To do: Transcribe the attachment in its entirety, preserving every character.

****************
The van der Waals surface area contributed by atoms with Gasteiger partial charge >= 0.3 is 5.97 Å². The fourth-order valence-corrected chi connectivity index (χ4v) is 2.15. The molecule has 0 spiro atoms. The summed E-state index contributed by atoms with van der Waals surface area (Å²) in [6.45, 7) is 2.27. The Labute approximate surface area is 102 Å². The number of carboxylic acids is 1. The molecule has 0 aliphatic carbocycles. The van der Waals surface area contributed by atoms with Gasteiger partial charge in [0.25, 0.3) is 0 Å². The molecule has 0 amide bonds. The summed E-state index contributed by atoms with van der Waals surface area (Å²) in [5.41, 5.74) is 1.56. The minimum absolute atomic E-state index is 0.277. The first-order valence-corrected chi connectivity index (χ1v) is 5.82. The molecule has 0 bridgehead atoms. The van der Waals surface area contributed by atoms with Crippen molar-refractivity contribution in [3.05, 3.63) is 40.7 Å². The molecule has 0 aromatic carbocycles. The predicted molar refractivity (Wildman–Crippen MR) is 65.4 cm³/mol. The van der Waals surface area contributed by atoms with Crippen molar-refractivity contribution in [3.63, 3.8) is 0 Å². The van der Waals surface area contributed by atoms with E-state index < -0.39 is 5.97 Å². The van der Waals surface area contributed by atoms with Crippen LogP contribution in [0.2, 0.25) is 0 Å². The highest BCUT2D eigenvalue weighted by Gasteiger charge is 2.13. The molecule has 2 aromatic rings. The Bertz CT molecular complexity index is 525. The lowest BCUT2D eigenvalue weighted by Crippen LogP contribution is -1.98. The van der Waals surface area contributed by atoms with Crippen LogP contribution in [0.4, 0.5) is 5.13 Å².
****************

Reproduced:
The van der Waals surface area contributed by atoms with Gasteiger partial charge >= 0.3 is 5.97 Å². The fourth-order valence-corrected chi connectivity index (χ4v) is 2.15. The molecule has 0 spiro atoms. The summed E-state index contributed by atoms with van der Waals surface area (Å²) in [6.45, 7) is 2.27. The Labute approximate surface area is 102 Å². The number of carboxylic acids is 1. The molecule has 0 aliphatic carbocycles. The van der Waals surface area contributed by atoms with Gasteiger partial charge in [0.25, 0.3) is 0 Å². The molecule has 0 amide bonds. The summed E-state index contributed by atoms with van der Waals surface area (Å²) in [5.41, 5.74) is 1.56. The minimum absolute atomic E-state index is 0.277. The first-order valence-corrected chi connectivity index (χ1v) is 5.82. The molecule has 0 bridgehead atoms. The van der Waals surface area contributed by atoms with Crippen molar-refractivity contribution in [3.05, 3.63) is 40.7 Å². The molecule has 0 aromatic carbocycles. The predicted molar refractivity (Wildman–Crippen MR) is 65.4 cm³/mol. The van der Waals surface area contributed by atoms with Crippen molar-refractivity contribution in [3.63, 3.8) is 0 Å². The van der Waals surface area contributed by atoms with E-state index < -0.39 is 5.97 Å². The van der Waals surface area contributed by atoms with Crippen LogP contribution in [0.2, 0.25) is 0 Å². The highest BCUT2D eigenvalue weighted by Gasteiger charge is 2.13. The molecule has 2 aromatic rings. The Bertz CT molecular complexity index is 525. The lowest BCUT2D eigenvalue weighted by Crippen LogP contribution is -1.98. The van der Waals surface area contributed by atoms with Crippen LogP contribution in [0.4, 0.5) is 5.13 Å².